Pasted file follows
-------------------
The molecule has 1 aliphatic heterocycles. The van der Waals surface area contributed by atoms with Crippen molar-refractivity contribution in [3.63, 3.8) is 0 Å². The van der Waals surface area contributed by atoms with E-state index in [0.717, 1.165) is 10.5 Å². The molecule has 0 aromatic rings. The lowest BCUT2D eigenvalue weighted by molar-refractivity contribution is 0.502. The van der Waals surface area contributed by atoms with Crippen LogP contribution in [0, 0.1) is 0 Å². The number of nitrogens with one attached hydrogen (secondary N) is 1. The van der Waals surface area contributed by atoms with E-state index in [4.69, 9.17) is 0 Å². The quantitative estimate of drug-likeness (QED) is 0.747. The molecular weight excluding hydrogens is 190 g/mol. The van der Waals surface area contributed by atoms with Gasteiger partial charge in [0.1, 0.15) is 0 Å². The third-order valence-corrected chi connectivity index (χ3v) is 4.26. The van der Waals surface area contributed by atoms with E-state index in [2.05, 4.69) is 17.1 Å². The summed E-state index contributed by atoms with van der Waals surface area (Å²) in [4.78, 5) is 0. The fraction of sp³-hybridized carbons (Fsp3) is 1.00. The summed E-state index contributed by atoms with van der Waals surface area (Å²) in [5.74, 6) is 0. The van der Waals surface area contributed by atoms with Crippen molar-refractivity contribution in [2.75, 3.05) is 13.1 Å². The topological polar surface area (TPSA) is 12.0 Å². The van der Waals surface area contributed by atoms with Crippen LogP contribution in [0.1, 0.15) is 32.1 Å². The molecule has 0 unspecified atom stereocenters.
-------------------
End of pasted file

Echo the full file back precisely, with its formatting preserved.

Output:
The molecule has 1 aliphatic heterocycles. The van der Waals surface area contributed by atoms with Crippen molar-refractivity contribution in [3.63, 3.8) is 0 Å². The van der Waals surface area contributed by atoms with E-state index in [0.717, 1.165) is 10.5 Å². The molecule has 0 aromatic rings. The lowest BCUT2D eigenvalue weighted by molar-refractivity contribution is 0.502. The van der Waals surface area contributed by atoms with Crippen LogP contribution in [0, 0.1) is 0 Å². The number of nitrogens with one attached hydrogen (secondary N) is 1. The van der Waals surface area contributed by atoms with E-state index in [4.69, 9.17) is 0 Å². The quantitative estimate of drug-likeness (QED) is 0.747. The molecular weight excluding hydrogens is 190 g/mol. The van der Waals surface area contributed by atoms with Gasteiger partial charge in [0.1, 0.15) is 0 Å². The third-order valence-corrected chi connectivity index (χ3v) is 4.26. The van der Waals surface area contributed by atoms with E-state index in [2.05, 4.69) is 17.1 Å². The summed E-state index contributed by atoms with van der Waals surface area (Å²) in [4.78, 5) is 0. The fraction of sp³-hybridized carbons (Fsp3) is 1.00. The summed E-state index contributed by atoms with van der Waals surface area (Å²) in [5.74, 6) is 0. The van der Waals surface area contributed by atoms with Crippen molar-refractivity contribution in [2.75, 3.05) is 13.1 Å². The topological polar surface area (TPSA) is 12.0 Å². The van der Waals surface area contributed by atoms with Crippen LogP contribution in [0.1, 0.15) is 32.1 Å². The molecule has 0 unspecified atom stereocenters.